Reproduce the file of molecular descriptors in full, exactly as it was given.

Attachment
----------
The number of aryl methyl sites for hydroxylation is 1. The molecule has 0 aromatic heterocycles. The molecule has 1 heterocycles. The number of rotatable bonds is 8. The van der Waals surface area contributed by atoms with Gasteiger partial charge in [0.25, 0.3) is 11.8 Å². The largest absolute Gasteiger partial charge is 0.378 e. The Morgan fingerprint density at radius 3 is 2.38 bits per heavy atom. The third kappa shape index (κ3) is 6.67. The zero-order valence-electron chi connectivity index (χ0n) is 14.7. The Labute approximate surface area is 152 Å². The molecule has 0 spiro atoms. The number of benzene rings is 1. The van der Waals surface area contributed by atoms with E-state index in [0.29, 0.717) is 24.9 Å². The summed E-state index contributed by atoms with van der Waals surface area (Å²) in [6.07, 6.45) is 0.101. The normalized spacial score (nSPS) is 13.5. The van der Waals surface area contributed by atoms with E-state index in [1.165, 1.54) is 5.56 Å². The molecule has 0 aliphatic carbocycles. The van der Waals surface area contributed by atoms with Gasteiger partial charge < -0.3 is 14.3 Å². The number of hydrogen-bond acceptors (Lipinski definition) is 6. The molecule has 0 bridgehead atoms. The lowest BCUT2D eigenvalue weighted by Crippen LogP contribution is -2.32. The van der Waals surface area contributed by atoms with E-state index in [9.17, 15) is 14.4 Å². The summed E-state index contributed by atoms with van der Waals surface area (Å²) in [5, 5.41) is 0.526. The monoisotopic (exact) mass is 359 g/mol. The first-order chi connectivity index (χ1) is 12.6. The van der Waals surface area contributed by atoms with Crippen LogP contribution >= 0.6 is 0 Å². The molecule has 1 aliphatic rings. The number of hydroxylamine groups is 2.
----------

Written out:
The number of aryl methyl sites for hydroxylation is 1. The molecule has 0 aromatic heterocycles. The molecule has 1 heterocycles. The number of rotatable bonds is 8. The van der Waals surface area contributed by atoms with Gasteiger partial charge in [0.25, 0.3) is 11.8 Å². The largest absolute Gasteiger partial charge is 0.378 e. The Morgan fingerprint density at radius 3 is 2.38 bits per heavy atom. The third kappa shape index (κ3) is 6.67. The zero-order valence-electron chi connectivity index (χ0n) is 14.7. The Labute approximate surface area is 152 Å². The molecule has 0 spiro atoms. The number of benzene rings is 1. The van der Waals surface area contributed by atoms with E-state index in [0.29, 0.717) is 24.9 Å². The summed E-state index contributed by atoms with van der Waals surface area (Å²) in [6.07, 6.45) is 0.101. The normalized spacial score (nSPS) is 13.5. The van der Waals surface area contributed by atoms with E-state index in [1.165, 1.54) is 5.56 Å². The molecule has 0 aliphatic carbocycles. The van der Waals surface area contributed by atoms with Gasteiger partial charge < -0.3 is 14.3 Å². The number of hydrogen-bond acceptors (Lipinski definition) is 6. The molecule has 0 bridgehead atoms. The lowest BCUT2D eigenvalue weighted by Crippen LogP contribution is -2.32. The van der Waals surface area contributed by atoms with E-state index in [9.17, 15) is 14.4 Å². The summed E-state index contributed by atoms with van der Waals surface area (Å²) in [5, 5.41) is 0.526. The monoisotopic (exact) mass is 359 g/mol. The first-order chi connectivity index (χ1) is 12.6. The van der Waals surface area contributed by atoms with Crippen LogP contribution >= 0.6 is 0 Å². The molecule has 1 aliphatic rings. The number of hydroxylamine groups is 2.